A Coup For Belize’s LGBT Community


A rainbow flag, the most recognizable symbol used in the LGBT community, was raised at the U.S. Embassy in Belmopan, Belize. June 23 marked the first time this flag has been flown at an official ceremony in the country. The Embassy grounds are considered American soil, but Belizeans on both sides of the LGBT rights issue took to the streets voice their feelings.

U.S. Ambassador to Belize, Carlos Moreno, invited members of the LGBT to this flag-raising ceremony, commenting: “LGBT rights are human rights, human rights are LGBT rights, there is no distinction, and there is no difference.

Local church leaders met outside the gates of the embassy to show their opposition, while Belize’s LGBT attendees voiced their enthusiastic support.

Members of the LGBT community have also made challenges to certain sections of the Belizean criminal code, which restrict homosexual activity and technically denies homosexuals the right to enter the country. While these laws are not generally enforced—and Belize is home to many happy LGBT residents, both local and expat—the antiquated rules exist nonetheless.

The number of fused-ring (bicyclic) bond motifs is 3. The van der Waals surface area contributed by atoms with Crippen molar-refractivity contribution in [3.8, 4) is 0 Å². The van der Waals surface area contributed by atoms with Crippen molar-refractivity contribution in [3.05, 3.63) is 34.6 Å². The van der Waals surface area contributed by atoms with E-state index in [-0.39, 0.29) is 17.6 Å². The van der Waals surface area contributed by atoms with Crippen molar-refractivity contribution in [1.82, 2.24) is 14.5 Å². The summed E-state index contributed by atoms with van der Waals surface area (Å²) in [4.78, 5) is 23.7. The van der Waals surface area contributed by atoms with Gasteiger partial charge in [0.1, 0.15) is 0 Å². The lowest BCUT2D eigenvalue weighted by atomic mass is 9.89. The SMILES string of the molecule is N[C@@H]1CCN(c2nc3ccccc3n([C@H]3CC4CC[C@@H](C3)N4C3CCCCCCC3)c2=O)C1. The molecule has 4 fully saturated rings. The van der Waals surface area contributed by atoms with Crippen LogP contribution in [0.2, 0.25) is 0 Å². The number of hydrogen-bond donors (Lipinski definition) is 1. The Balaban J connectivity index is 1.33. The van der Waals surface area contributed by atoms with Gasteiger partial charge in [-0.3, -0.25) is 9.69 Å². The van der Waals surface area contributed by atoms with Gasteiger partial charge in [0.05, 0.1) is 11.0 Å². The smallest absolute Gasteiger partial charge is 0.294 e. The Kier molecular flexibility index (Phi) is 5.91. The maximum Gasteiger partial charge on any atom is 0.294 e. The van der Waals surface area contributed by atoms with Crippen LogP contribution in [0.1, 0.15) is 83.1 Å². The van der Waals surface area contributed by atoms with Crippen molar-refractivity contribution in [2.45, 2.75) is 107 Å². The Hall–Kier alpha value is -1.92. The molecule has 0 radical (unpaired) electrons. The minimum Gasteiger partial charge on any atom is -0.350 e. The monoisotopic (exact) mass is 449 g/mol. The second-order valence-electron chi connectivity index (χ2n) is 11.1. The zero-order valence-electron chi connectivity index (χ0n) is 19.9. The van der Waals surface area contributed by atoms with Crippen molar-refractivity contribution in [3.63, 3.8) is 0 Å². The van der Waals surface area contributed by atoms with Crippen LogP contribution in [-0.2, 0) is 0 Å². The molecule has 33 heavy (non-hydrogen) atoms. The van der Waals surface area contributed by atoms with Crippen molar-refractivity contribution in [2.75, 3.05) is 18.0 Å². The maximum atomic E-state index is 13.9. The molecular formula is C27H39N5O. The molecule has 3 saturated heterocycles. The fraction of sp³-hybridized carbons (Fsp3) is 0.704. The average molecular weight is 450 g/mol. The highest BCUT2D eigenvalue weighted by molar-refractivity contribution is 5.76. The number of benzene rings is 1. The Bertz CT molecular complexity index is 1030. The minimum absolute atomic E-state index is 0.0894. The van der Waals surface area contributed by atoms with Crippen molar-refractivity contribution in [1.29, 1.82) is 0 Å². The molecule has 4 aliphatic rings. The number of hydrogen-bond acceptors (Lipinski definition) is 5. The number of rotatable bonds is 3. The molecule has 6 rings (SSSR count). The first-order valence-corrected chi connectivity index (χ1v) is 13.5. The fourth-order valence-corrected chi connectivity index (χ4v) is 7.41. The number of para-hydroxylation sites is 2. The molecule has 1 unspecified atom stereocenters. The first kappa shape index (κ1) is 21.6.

The case is still pending, but same-sex couples are optimistic the decision will be in their favor. The LGBT community already feels the national attention this case has drawn is a victory in itself.


About Author

Matthew Pond

Matthew E. Pond comes to us from sunny California but Panama is where he hangs his hat these days. Over the years, he has lived among farmers in Asia, worker-bee folks in North America, and jet setters in Latin America. He considers himself a child of the world and feels it is never too late to learn something new. In his spare time, he takes pleasure in spending time with his wife and two boys, doing volunteer work, and illustration.